Jazzman McCoy Tyner Recalls Times With Coltrane, Hits the Keys


McCoy Tyner was once a bit of a stalker. Or so we learned at the opening discussion of the Duke Jazz Talks Series at Bruno Walter Auditorium last night, where the jazz icon recalled youthful nights spent jamming in his mother's West Philly beauty shop and afternoons spent chasing neighborhood jazz legend Bud Powell: "Bud would walk up and down the streets of our neighborhood and we'd follow him," the 70-year-old pianist said with a laugh. By age 18, Tyner was touring coast to coast in John Coltrane's station wagon with "big brothers" Elvin Jones and Jimmy Garrison in tow. "I didn't have time to be intimidated," Tyner said of his formative years in the John Coltrane Quartet. "I was in school." He remembered Coltrane as a generous band leader whose unrelenting work ethic engendered experimentation. "I don't think he was a perfectionist," Tyner said, "I think he was searching for something. He was looking for new ways to express himself."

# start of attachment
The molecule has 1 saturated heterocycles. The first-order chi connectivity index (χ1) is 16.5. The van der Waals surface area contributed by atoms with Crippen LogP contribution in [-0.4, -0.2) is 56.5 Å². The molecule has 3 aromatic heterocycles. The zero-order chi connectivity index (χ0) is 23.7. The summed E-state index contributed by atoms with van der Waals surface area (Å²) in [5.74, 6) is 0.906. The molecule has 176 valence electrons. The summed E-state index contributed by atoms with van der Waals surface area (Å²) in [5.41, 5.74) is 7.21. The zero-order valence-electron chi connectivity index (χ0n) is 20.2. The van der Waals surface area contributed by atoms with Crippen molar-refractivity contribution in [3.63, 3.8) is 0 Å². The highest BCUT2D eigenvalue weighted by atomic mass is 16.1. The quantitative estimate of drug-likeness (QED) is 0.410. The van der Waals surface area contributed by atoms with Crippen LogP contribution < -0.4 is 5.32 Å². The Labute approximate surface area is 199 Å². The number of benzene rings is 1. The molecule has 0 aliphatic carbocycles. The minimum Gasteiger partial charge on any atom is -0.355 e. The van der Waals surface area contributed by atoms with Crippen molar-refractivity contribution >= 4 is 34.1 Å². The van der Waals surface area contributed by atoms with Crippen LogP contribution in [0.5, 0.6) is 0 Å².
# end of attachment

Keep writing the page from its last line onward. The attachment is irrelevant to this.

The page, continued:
Tyner's storied innovations alongside Coltrane ate up much of the talk, and the pianist often demurred about his own creative process, citing his personal mantras "Give it a shot" and "See what happens." After some audience Q&A, he did just that, taking a dozen labored steps across stage to the piano. As soon as he settled into his seat, Tyner slammed down hard on the keys, summoning the vintage thunder that made him a legend, his left heel clack-clack-clacking toward some infinite future.